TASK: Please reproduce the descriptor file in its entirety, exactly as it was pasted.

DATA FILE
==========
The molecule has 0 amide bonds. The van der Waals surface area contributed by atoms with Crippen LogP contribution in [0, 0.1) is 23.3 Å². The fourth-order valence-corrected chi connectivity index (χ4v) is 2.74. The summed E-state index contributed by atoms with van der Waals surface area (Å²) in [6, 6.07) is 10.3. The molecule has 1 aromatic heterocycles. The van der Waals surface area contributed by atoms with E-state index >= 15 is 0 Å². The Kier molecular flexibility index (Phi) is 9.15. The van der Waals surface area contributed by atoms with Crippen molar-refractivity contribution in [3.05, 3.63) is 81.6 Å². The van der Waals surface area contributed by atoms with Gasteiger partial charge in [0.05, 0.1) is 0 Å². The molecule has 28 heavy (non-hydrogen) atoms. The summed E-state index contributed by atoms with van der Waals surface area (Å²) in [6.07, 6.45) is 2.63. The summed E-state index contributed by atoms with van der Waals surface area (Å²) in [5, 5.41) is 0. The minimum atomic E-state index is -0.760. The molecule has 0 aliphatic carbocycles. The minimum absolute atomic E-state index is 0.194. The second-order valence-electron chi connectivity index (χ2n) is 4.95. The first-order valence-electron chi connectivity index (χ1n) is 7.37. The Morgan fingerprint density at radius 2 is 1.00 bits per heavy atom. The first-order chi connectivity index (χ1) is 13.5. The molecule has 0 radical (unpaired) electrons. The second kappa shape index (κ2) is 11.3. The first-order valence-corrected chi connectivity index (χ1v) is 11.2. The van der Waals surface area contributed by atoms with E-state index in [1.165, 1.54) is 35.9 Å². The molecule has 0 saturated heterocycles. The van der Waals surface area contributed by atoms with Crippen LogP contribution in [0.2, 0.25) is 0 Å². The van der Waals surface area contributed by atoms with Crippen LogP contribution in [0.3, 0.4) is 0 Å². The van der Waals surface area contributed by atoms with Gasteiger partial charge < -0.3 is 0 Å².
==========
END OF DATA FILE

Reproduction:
The molecule has 0 amide bonds. The van der Waals surface area contributed by atoms with Crippen LogP contribution in [0, 0.1) is 23.3 Å². The fourth-order valence-corrected chi connectivity index (χ4v) is 2.74. The summed E-state index contributed by atoms with van der Waals surface area (Å²) in [6, 6.07) is 10.3. The molecule has 1 aromatic heterocycles. The van der Waals surface area contributed by atoms with E-state index >= 15 is 0 Å². The Kier molecular flexibility index (Phi) is 9.15. The van der Waals surface area contributed by atoms with Crippen molar-refractivity contribution in [3.05, 3.63) is 81.6 Å². The van der Waals surface area contributed by atoms with Gasteiger partial charge in [0.05, 0.1) is 0 Å². The molecule has 28 heavy (non-hydrogen) atoms. The summed E-state index contributed by atoms with van der Waals surface area (Å²) in [6.07, 6.45) is 2.63. The summed E-state index contributed by atoms with van der Waals surface area (Å²) in [5, 5.41) is 0. The minimum atomic E-state index is -0.760. The molecule has 0 aliphatic carbocycles. The minimum absolute atomic E-state index is 0.194. The second-order valence-electron chi connectivity index (χ2n) is 4.95. The first-order valence-electron chi connectivity index (χ1n) is 7.37. The Morgan fingerprint density at radius 2 is 1.00 bits per heavy atom. The first-order chi connectivity index (χ1) is 13.5. The molecule has 0 radical (unpaired) electrons. The second kappa shape index (κ2) is 11.3. The first-order valence-corrected chi connectivity index (χ1v) is 11.2. The van der Waals surface area contributed by atoms with E-state index in [1.165, 1.54) is 35.9 Å². The molecule has 0 saturated heterocycles. The van der Waals surface area contributed by atoms with Crippen LogP contribution in [0.2, 0.25) is 0 Å². The van der Waals surface area contributed by atoms with Crippen LogP contribution in [0.3, 0.4) is 0 Å². The van der Waals surface area contributed by atoms with Gasteiger partial charge < -0.3 is 0 Å².